Jazz from Geoff
The Blog 24. 3. 2020
OK, we are all missing the live stuff, and we are all getting used to a closed environment, and maybe we are all getting used to a slightly modified diet.
No, you can’t eat the loo rolls, or even cook with them, but they are not the only things now definitely NOT on the shelves.
That is of course if you can actually get to the shelves. Yesterday I tried my hand for the first time at ordering food online for home delivery. With wife June looking over my shoulder we logged in to Tesco, went through the list of what was available, gradually building up a modest shopping basket.
Then for the delivery slot.........none available until Mid April, yes, mid April, and that even included the opportunity of going to pick it up yourself!
OK, at least I could get onto Tesco’s web site. Sainsbury’s and Waitrose were unable to take my online call!!
So how can we cheer ourselves up?
I know many of you have a greater knowledge in depth of the jazz music we love than I have, but I thought I would share with you some of my jazz journey, but maybe not in a chronological order!
In this and future blogs I will provide links to some of the recordings I have made at Hedsor over the years and I will also publish links to music on the world wide web, both sound recordings and video. There is a LOT of great stuff around “out there”.
First this week, something to keep you quiet for at least 25 hours.
Some of you will have heard of Eddie Condon. Nominally a guitar and banjo player, but really a professional drunk, and gatherer of bands to play together in the roaring twenties around, at the start, Chicago, but he went on to run 3 clubs in New York.
He was much associated with players of the formulative music of the early white jazz that eventually became known as “Dixeland Jazz” and that then developed in the 1950’s to form “Mainstream”. How we all love labels!
Below, is an article I culled from a magazine eons ago, written by Steve Voce, which will put the link to the music into perspective.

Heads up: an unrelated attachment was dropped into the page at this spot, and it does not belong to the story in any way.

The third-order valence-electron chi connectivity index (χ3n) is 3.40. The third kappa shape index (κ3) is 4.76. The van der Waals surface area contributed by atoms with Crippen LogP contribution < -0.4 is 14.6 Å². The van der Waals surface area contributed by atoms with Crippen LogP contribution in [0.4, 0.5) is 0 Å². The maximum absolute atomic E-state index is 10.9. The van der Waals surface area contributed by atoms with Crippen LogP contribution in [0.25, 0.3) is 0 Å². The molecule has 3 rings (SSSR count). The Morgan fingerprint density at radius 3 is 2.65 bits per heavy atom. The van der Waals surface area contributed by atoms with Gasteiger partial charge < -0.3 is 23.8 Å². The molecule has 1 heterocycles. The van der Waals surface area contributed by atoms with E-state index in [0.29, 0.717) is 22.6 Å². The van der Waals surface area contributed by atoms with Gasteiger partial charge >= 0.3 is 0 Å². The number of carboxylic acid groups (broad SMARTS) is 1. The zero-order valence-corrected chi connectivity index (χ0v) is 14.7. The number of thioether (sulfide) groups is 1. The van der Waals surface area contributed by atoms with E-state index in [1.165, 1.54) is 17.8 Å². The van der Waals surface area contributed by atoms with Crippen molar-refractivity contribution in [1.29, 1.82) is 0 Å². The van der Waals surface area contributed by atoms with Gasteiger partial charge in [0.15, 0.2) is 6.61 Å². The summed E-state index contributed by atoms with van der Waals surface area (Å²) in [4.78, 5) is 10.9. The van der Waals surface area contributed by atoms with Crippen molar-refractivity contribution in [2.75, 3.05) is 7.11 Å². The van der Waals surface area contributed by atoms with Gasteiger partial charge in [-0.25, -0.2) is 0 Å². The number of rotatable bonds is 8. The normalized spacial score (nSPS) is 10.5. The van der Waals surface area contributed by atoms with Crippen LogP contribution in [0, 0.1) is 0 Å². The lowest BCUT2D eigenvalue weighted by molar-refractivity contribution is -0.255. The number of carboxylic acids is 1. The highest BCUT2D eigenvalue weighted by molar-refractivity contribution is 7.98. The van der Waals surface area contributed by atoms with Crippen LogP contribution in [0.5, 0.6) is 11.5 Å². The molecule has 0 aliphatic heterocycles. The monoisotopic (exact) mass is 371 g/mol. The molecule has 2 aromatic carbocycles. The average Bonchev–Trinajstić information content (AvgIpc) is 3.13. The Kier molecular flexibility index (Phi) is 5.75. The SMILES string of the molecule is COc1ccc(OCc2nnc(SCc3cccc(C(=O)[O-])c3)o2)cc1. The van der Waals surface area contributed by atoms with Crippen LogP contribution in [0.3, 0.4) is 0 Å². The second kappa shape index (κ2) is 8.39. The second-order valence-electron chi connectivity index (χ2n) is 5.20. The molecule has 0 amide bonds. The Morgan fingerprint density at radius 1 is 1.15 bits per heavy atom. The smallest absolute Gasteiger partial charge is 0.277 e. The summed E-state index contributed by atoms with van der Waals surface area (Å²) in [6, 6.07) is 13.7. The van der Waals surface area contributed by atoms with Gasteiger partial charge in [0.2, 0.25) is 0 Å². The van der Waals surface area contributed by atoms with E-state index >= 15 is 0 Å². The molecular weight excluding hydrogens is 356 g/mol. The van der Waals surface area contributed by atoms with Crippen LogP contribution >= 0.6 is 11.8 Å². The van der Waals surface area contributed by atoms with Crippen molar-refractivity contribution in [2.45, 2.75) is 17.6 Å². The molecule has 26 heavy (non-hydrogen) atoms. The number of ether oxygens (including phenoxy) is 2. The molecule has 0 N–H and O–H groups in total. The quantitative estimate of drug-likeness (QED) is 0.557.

“IF YOU take yourself to http://tinyurl.com/bao26ea you'll find a quite extraordinary library of Eddie Condon Town Hall concerts from the 40s. There are almost 50 half-hour broadcasts. The sound quality is surprisingly good considering the age of the material, and in any case one's ears soon adapt to it. Condon's concert series ran weekly from 21 May 1944 until 7 April 1945. There was the odd gap in the broadcasts and so the set above is, if not complete, almost so. In this version each programme in the list is identified by its opening number. If you mouse click on a programme, it will begin to play.
The wartime concerts were broadcast on the Blue Network before a live audience that was admitted free. Because of the popularity of Condon's music there was a capacity audience each week with many turned away. Condon drew on musicians working in the New York clubs (he had the band at Nick's). So Max Kaminsky and Gene Schroeder were regulars, but the pianists who played in the bands included Joe Bushkin, Art Hodes, Cliff Jackson, Norma Teagarden and Jess Stacy. These three were tremendously effective.
Featured in more specialised roles were James P Johnson, Willie The Lion Smith and Earl Hines. The brass involved Bobby Hackett, Muggsy Spanier, Wild Bill Davison, Yank Lawson, Rex Stewart, Wingy Manone, Hot Lips Page, Jack Teagarden, Tommy Dorsey, Miff Mole, Benny Morton and, oddly. Bill Harris from the Herman band. Herman himself starred in one of the programmes, as did another bandleader of the time, Gene Krupa.
Condon used musicians from the staff of radio studios like Billy Butterfield and Ernie Caceres. Pee Wee Russell was the clarinettist on most programmes and Condon ribbed him throughout, referring to him as "The commando" and introducing him as "Miff Mole is the one with glasses, Pee Wee Russell is the one who needs them."
Pee Wee's contributions to these sessions are highly regarded, but I regard them as a handicap, the vagaries of his playing becoming tiresome after a while.
Much more satisfying was the work of Caceres who occasionally played clarinet in the ensembles, but more often took a feature number with Bushkin and the dependable Wettling, who was used in most broadcasts. Caceres baritone playing is seriously good and has an authority to rival Carney's.
The absentee who one would have expected to find in any Condon session was Bud Freeman. His omission was probably because of an incident from 1939. Bud's Summa Cum Laude band with Condon had been very successful in the musical Swingin' The Dream. After its short run, Bud was asked to take the band on tour. He dropped Eddie from the band because Eddie was drunk most of the time and Bud thought he would spoil the tour. Condon held a grudge for the rest of his life”.
Last night that link http://tinyurl.com/bao26ea still worked, and will lead you into an adventure in 1940’s radio. Sit back and enjoy, but possibly not all in one week. When I was an apprentice, I worked a 47 hour week, so doing Condon in one go may be a bit exhausting! Just in case the link leads you back to me (I first mentioned this in 2013), I will try ripping the music into DropBox for future blogs. Feedback please via Octogeoff@outlook.com if the links don't work for you.
Now for some back Hedsor Jazz.
will take you to 23rd May 2019 and Lester Brown and Mark Aston.
Please enjoy all of the approx 27 hours of jazz available via the above links.